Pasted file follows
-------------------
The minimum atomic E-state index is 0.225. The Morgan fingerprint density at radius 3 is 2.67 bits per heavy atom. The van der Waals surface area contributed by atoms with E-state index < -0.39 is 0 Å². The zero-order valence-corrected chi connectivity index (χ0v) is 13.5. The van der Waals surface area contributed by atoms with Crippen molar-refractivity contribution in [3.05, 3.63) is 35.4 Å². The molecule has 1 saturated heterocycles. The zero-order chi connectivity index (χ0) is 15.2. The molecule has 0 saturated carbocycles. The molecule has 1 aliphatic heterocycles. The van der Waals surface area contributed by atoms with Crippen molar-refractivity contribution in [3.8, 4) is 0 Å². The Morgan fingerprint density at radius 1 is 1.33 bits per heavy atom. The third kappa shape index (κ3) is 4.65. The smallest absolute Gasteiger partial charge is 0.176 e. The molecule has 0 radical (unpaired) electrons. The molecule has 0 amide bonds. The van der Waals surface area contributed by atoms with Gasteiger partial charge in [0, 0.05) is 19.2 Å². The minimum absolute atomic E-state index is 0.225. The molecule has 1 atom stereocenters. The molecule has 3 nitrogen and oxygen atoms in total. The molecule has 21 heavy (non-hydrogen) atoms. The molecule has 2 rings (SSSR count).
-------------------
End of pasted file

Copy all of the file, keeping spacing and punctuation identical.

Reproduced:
The minimum atomic E-state index is 0.225. The Morgan fingerprint density at radius 3 is 2.67 bits per heavy atom. The van der Waals surface area contributed by atoms with E-state index < -0.39 is 0 Å². The zero-order valence-corrected chi connectivity index (χ0v) is 13.5. The van der Waals surface area contributed by atoms with Crippen molar-refractivity contribution in [3.05, 3.63) is 35.4 Å². The molecule has 1 saturated heterocycles. The zero-order chi connectivity index (χ0) is 15.2. The molecule has 0 saturated carbocycles. The molecule has 1 aliphatic heterocycles. The van der Waals surface area contributed by atoms with Crippen molar-refractivity contribution in [3.8, 4) is 0 Å². The Morgan fingerprint density at radius 1 is 1.33 bits per heavy atom. The third kappa shape index (κ3) is 4.65. The smallest absolute Gasteiger partial charge is 0.176 e. The molecule has 0 radical (unpaired) electrons. The molecule has 0 amide bonds. The van der Waals surface area contributed by atoms with Gasteiger partial charge in [0, 0.05) is 19.2 Å². The minimum absolute atomic E-state index is 0.225. The molecule has 1 atom stereocenters. The molecule has 3 nitrogen and oxygen atoms in total. The molecule has 21 heavy (non-hydrogen) atoms. The molecule has 2 rings (SSSR count).